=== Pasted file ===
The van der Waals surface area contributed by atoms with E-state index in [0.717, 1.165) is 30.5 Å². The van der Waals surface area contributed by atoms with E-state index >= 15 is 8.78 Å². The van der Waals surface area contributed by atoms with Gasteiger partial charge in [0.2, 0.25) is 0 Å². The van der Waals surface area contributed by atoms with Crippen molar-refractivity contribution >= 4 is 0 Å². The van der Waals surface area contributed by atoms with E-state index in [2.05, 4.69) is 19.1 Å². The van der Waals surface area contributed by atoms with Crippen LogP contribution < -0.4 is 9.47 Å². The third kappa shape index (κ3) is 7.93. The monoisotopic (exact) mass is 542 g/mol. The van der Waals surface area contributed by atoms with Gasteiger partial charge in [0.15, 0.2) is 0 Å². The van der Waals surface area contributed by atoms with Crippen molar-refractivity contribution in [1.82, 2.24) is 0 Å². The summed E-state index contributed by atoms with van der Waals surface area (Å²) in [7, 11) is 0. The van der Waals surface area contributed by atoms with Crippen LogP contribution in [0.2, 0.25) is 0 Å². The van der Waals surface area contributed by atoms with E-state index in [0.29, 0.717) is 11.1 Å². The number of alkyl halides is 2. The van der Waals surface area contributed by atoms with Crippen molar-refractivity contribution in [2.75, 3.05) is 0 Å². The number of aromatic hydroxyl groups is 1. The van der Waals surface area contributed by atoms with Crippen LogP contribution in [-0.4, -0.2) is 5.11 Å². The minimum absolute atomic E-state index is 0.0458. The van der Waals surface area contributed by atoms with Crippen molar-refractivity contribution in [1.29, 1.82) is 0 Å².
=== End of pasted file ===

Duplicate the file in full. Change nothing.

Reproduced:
The van der Waals surface area contributed by atoms with E-state index in [0.717, 1.165) is 30.5 Å². The van der Waals surface area contributed by atoms with E-state index >= 15 is 8.78 Å². The van der Waals surface area contributed by atoms with Gasteiger partial charge in [0.2, 0.25) is 0 Å². The van der Waals surface area contributed by atoms with Crippen molar-refractivity contribution >= 4 is 0 Å². The van der Waals surface area contributed by atoms with E-state index in [2.05, 4.69) is 19.1 Å². The van der Waals surface area contributed by atoms with Crippen LogP contribution < -0.4 is 9.47 Å². The third kappa shape index (κ3) is 7.93. The monoisotopic (exact) mass is 542 g/mol. The van der Waals surface area contributed by atoms with Gasteiger partial charge in [0.15, 0.2) is 0 Å². The van der Waals surface area contributed by atoms with Crippen molar-refractivity contribution in [1.82, 2.24) is 0 Å². The summed E-state index contributed by atoms with van der Waals surface area (Å²) in [7, 11) is 0. The van der Waals surface area contributed by atoms with Crippen LogP contribution in [0.2, 0.25) is 0 Å². The van der Waals surface area contributed by atoms with E-state index in [0.29, 0.717) is 11.1 Å². The number of alkyl halides is 2. The van der Waals surface area contributed by atoms with Crippen molar-refractivity contribution in [2.75, 3.05) is 0 Å². The number of aromatic hydroxyl groups is 1. The van der Waals surface area contributed by atoms with Crippen LogP contribution in [-0.4, -0.2) is 5.11 Å². The minimum absolute atomic E-state index is 0.0458. The van der Waals surface area contributed by atoms with Crippen molar-refractivity contribution in [1.29, 1.82) is 0 Å².